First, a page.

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Dave Hunter

Dave HunterDave Hunter is a track & field journalist, announcer, and broadcaster.  Dave reports on the premier track & field gatherings around the globe, frequently serves as an arena or stadium announcer for championship events, and has undertaken foreign and domestic broadcast assignments in the sport.

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June 7th, 2019
Austin, Texas

With dusk temperatures still in the 90’s, 24 of the best collegiate high jumpers squared off on the griddle-hot jump apron for the men’s high jump final. Among the competitors was LSU sophomore JuVaughn Harrison who two days earlier had prevailed in a tight long jump battle, his winning jump of 8.20m/26’11” sealing the victory by an inch. Even before the competition got underway, Harrison sensed this could be a special day. “I knew early on during the warmups that it was going to be a very good meet,” confided the SEC high jump champion.

The finalists all looked sharp in the early going as no one was knocked out at the opening height of 2.10m/6’10¾”. As the fight for the podium raged on, a full 16 athletes remained alive as the bar went up to 2.21m/7’3” – including clean card performers Harrison and Georgia senior Keenon Laine. As the bar went up to 2.24/7’4¼, Harrison and Laine, still jumping without a miss, were joined only by Kansas State sophomore and defending champion Tejaswin Shankar, Alabama junior Shelby McEwen, and Southern Mississippi junior Eric Richards. All 5 were still jumping as the bar was raised to 2.27m/7’5¼”, but the only clearances made were by Harrison, with his 6th consecutive first-attempt clearance, and defending champion Shankar on his second attempt. When neither athlete could clear 2.30m/7’6½, Harrison had this rare jump double, with Shankar finishing 2nd and McEwen 3rd.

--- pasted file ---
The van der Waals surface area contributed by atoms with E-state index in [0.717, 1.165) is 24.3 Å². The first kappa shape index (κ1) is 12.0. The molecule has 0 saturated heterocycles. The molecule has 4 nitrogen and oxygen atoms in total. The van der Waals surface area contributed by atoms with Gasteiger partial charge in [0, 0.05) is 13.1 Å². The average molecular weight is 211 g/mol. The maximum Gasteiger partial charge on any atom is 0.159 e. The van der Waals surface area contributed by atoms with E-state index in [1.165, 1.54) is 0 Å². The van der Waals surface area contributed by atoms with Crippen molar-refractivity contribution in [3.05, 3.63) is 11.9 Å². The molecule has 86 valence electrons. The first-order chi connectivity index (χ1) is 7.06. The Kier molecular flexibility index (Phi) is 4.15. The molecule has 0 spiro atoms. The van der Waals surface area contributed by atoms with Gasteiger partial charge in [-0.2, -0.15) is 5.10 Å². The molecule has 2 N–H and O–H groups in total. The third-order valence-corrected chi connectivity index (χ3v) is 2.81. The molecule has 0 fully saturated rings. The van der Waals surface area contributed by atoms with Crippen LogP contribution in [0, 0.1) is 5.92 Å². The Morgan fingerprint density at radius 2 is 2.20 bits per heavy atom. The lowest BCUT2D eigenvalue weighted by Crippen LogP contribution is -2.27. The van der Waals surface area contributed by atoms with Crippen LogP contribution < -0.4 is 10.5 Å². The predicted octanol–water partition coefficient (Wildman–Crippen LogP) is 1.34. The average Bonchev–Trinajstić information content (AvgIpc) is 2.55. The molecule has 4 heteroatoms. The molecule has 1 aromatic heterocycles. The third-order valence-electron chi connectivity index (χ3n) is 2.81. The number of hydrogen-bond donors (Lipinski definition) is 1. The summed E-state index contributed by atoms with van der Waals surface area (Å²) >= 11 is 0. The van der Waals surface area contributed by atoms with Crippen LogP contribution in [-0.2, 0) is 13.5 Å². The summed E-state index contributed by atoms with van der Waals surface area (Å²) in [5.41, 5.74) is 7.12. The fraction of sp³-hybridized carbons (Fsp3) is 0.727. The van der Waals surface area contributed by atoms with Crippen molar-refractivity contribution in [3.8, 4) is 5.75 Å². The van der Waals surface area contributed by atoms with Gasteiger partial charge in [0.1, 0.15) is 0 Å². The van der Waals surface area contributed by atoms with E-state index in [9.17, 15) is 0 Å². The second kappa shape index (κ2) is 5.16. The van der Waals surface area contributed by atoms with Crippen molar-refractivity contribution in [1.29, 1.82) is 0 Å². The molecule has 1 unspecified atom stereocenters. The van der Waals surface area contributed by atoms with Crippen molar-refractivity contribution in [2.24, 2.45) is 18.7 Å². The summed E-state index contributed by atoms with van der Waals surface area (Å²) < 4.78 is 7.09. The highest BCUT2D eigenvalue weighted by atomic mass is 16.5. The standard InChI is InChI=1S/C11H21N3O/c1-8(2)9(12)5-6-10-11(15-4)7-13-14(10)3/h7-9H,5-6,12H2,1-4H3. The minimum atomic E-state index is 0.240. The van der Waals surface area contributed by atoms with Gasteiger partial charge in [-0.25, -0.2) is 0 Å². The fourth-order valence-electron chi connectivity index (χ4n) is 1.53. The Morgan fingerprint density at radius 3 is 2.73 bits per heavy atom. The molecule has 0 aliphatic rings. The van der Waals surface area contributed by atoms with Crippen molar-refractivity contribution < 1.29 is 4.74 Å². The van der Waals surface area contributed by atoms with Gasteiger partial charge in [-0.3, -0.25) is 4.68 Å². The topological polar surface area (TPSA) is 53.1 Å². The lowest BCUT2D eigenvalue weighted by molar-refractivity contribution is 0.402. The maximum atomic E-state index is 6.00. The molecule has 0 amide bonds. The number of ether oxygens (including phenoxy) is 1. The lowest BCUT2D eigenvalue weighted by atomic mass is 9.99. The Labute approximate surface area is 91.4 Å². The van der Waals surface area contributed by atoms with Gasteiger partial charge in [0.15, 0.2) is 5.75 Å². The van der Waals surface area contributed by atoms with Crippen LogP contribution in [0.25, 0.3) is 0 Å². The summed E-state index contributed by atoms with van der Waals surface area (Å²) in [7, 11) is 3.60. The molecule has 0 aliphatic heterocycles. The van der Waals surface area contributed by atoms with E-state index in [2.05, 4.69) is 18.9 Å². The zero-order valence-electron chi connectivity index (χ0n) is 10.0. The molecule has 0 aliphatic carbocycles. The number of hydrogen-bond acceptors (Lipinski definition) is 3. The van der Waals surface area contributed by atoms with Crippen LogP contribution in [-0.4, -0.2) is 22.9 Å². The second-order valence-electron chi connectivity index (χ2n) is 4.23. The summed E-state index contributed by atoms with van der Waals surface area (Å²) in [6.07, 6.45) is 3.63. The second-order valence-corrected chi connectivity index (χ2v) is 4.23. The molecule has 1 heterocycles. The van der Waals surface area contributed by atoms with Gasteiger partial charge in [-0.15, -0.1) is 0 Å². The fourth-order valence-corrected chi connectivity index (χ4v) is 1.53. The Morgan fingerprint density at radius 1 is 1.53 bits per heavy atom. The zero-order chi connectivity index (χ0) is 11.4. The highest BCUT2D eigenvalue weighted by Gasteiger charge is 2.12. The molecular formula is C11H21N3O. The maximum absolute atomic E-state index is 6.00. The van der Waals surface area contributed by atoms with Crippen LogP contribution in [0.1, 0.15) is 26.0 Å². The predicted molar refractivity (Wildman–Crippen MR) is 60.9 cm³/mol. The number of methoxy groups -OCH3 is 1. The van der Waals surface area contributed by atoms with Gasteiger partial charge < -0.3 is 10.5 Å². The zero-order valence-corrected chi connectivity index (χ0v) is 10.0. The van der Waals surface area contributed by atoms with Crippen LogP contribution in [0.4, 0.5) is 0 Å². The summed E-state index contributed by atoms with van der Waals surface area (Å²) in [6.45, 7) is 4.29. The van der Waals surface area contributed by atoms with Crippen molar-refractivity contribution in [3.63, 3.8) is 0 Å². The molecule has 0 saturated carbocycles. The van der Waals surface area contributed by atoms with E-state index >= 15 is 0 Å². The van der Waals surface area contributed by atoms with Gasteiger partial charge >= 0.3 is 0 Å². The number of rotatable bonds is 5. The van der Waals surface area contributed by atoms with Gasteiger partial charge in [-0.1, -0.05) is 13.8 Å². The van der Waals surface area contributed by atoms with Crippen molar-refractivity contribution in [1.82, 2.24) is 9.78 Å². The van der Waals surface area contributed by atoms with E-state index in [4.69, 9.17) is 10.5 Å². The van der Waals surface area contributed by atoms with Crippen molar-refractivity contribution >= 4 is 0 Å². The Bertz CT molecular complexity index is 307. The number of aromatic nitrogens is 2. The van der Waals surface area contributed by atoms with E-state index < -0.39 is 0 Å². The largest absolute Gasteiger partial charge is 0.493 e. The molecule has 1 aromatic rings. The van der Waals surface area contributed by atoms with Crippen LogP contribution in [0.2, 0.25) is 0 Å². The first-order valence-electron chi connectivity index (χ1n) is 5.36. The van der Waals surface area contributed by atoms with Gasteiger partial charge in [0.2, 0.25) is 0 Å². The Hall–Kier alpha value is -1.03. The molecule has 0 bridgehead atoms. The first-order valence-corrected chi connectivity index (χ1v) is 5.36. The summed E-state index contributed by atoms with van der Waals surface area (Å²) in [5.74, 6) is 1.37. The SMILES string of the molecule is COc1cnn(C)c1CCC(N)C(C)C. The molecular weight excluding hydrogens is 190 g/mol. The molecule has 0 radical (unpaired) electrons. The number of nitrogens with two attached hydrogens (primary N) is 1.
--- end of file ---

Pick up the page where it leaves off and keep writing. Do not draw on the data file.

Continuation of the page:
“It was a great competition. I was able to go out and clear all the bars,” declared the composed victor afterwards. “I was upset that I was unable to clear the final bar [2.30m/7’6½”] because that was my goal. But I am very happy that I was able to come out a winner.”

For the new champion, the jump double took on special meaning in light of his performance at last year’s championships. “It [the jump double] was very significant to me because last year I went out early in both events and then to finish 2nd indoors [in the HJ] and to not make it to finals indoors in the long jump was a great disappointment.”

For Harrison, who readily admits he loves the high jump more but believes he currently is better in the long jump, competing in both jumping events has long been in his plans. “I’ve always said I was going to do high and long jumps when I came to college,” reveals the LSU jump star. “And my school was able to let me do that.” Harrison knows he will face stiffer competition in the years ahead and one day may have to choose between the two field events he loves. “I’ve thought about it,” he admits. “But my goal is to be great in both and to not have to choose.” In this championship, JuVaughn Harrison undoubtedly was.

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